16 Fun Facts About Fiji To Fuel Your Chronic Wanderlust

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When you hear the word Fiji you probably think of exotic beaches, booze, and beautiful resorts, right?

But there’s more to Fiji than meets the eye. It’s also about the culture and beautiful islands.

Here are some facts about Fiji that you have probably never heard about to fuel your adventurous soul.

1. Fiji Has Three Official Languages

Even though iTaukei is the native language of Fiji, it is used as a first or second language by the natives. The Fijians, on the other hand, are fluent in both English and Hindi.

2. The Traditional Drink of Fiji is Kava

In Fiji, drinking kava is a time-honored custom. This drink is made from a root that can be found in many Pacific Island countries, and as I recall, it has a distinctively bitter flavor.

This beverage is not only delicious but also widely used as a local anesthetic and sedative.

3. Monkey-faced Bats Are Native to Fiji

Monkey-faced bats are endemic to Fiji and can be identified by their orange eyes; they were discovered by Ruth Beckon and William in 1976.

However, due to the cloud forests of high mountains, it is extremely difficult to see these bats.

4. Fiji Has Two Native Frogs

Fiji’s native frogs are the wrinkled ground frog and the tree frog.

Their bright orange or buttery yellow coloring, however, means they can only be seen in Fiji’s humid jungle regions, and only if you happen to be hiking through those areas.

5. Raw Fish is a Staple in Fiji

Kokoda is a traditional Fijian dish consisting of raw fish marinated in coconut milk, lime juice, chilies, and onions and then cooked in a bamboo steamer.

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6. Fiji Water is Really from Fiji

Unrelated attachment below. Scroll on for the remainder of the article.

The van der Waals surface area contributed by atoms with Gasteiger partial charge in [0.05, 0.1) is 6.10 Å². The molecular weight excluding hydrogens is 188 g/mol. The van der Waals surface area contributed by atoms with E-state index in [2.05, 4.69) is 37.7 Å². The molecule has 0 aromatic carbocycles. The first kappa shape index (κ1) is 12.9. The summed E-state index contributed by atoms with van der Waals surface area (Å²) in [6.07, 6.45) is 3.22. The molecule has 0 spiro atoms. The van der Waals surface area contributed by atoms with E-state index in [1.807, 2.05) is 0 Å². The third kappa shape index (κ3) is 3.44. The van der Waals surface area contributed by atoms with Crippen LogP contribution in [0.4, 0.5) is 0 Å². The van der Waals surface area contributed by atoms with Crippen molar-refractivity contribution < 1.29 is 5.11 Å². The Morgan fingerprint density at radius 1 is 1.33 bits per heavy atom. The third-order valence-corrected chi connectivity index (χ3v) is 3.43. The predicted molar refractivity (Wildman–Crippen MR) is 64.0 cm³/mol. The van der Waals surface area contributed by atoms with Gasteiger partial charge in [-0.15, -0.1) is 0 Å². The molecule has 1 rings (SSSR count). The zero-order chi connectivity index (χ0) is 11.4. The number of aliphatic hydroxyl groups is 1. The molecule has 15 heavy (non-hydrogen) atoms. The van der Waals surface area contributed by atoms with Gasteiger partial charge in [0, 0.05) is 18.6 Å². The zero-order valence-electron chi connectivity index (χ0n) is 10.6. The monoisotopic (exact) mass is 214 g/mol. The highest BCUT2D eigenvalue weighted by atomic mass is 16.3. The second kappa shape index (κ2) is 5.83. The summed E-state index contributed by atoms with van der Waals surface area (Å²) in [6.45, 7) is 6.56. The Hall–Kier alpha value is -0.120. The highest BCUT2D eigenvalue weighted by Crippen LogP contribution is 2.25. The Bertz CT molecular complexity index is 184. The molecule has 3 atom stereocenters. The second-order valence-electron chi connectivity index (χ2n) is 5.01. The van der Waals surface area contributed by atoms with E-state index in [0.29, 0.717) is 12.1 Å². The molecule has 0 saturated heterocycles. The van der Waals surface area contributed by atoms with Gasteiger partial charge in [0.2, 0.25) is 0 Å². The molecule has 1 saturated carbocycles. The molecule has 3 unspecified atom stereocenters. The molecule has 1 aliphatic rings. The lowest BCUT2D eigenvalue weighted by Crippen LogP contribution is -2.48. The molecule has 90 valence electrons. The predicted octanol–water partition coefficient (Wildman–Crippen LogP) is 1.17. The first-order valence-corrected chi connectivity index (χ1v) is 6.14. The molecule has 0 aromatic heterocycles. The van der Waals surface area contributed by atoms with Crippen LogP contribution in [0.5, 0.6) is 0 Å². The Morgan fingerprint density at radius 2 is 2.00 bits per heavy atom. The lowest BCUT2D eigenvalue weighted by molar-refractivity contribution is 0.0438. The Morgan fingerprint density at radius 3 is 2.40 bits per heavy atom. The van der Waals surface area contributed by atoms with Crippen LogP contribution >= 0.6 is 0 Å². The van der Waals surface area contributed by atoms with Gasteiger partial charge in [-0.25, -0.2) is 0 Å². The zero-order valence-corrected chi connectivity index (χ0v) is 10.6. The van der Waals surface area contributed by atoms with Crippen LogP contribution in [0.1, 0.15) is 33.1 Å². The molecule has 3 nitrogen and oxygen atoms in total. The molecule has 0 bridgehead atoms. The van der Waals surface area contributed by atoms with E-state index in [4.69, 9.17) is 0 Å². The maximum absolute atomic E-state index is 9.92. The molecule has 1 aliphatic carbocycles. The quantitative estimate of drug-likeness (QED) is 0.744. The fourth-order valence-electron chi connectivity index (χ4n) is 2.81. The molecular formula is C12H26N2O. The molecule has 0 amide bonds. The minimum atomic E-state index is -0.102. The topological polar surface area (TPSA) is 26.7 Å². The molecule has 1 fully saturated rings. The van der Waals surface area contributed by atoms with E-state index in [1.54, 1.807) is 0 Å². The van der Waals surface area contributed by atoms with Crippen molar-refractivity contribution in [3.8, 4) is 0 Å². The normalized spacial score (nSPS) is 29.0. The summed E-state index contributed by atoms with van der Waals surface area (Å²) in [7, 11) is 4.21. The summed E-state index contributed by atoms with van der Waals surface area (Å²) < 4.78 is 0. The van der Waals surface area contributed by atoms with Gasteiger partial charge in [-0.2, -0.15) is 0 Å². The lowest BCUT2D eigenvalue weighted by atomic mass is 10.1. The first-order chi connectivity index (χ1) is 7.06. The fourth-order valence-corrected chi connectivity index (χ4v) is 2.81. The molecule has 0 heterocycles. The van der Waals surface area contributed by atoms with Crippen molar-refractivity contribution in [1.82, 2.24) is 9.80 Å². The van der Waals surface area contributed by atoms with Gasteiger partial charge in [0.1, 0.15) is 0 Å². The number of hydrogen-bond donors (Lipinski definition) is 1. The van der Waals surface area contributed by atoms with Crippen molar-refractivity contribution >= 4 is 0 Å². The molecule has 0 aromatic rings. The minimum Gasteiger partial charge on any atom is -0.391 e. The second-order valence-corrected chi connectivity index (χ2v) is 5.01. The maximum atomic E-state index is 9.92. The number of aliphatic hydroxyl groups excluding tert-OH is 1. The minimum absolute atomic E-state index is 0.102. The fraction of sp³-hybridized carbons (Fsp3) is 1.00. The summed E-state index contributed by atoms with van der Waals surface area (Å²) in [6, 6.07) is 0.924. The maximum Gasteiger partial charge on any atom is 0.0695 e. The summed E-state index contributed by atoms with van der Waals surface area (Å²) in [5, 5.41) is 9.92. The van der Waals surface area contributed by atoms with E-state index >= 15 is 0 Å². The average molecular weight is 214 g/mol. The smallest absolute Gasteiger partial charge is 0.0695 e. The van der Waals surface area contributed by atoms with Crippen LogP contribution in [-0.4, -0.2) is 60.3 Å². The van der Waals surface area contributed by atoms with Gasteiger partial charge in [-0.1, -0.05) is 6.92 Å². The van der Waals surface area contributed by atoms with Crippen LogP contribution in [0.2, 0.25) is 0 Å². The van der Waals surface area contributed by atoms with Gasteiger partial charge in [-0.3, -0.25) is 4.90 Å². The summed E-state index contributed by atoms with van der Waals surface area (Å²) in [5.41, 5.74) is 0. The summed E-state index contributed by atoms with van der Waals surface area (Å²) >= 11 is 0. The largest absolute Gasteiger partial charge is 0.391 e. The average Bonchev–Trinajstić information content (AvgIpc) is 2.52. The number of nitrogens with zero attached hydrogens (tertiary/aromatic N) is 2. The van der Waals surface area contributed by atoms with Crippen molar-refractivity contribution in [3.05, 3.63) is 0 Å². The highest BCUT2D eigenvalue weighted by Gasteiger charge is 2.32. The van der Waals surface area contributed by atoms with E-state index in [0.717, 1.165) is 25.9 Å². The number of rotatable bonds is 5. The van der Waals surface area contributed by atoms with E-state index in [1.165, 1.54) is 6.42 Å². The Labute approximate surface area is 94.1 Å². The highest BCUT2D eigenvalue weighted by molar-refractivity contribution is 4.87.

The Fiji water sold in grocery stores is genuine Fijian water that was first manufactured in 1996 and is beneficial for health due to its minerals and nutritional properties.

7. Meke is Fiji’s Traditional Dance

Meke is a traditional form of Fijian storytelling performed through dance by both men and women.

Fijian dancers at nighttime

In contrast to the women’s graceful movements, the men’s moves feature impressive displays of strength.

8. Fiji is Made Up of 332 Islands

There are 332 islands in Fiji, but only 4 are inhabited. The rest are too far away and entry is prohibited.

9. Fiji is Made Up of a Network of Volcanoes

Although the last volcanic eruption in Fiji occurred 500 years ago, the island is surrounded by a network of volcanoes, most of which still have an active thermal presence.

10. The Gift of a Tooth is a Sign of Love in Fiji

To show your gesture of love, it is said that one must propose to their loved ones with the tooth of a sperm whale. Only in Fiji.

11. 40% of the Fijian Population is of Indian Descent

Nearly 40% of Fiji’s projected 3.20 million population in 2021 are Indians. Most Indo-Fijians have ancestors who lived in what is now Bihar and southern India.

12. You Can’t Wear a Hat and Sunglasses in a Fijian Village

In Fijian villages, the only person allowed to wear a hat is the chief. Anyone else wearing one is viewed as disrespectful because the top of the head is revered.

Pro-tip: Don’t put your sunglasses on your head either!

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13. Fiji is Spread Across the International Dateline

To avoid Kiribati’s territory, the date line swings far east, almost to the 150° meridian.

In the South Pacific, where the date line swings east, Samoa is one day earlier than Wallis and Futuna, Fiji, Tonga, and New Zealand’s Kermadec Islands.

14. Bringing a Gift When Visiting Locals is a Must

It is customary to bring a welcome gift known as sevusevu when touring a village.

Ask the Turanga ni koro (village chief) to present your sevusevu as soon as you arrive. The best sevusevu to use is either powdered or root-based kava.

15. Fiji is an Archipelago of Around 300 Islands and 540 Islets

Fiji is a South Pacific Ocean country and archipelago. About 1,300 miles (2,100 kilometers) north of Auckland, New Zealand, it encircles the Koro Sea.

About 300 islands and 540 islets make up the archipelago, which covers an area of about 1,000,000 square miles (3,000,000 square km). Of the 300 islands, only about 100 are populated.

16. Fiji is Home to 800 Unique Species of Plants Found Nowhere Else on Earth

Over 800 plant species unique to Fiji exist nowhere else on the planet. Native Fijians hold a special place in their hearts for the Tagimoucia because it is connected to a beloved tale from their youth.

Joshua Smith

Joshua has visited 10 countries and has another 110 to go! He plans to sail around the world over 5 years, and then spend the next 5 years driving around the world in a 4×4. He prefers to explore the more remote places without the tourists, and yet, doesn’t mind the ritzy feel of business class at 10,000 feet either.

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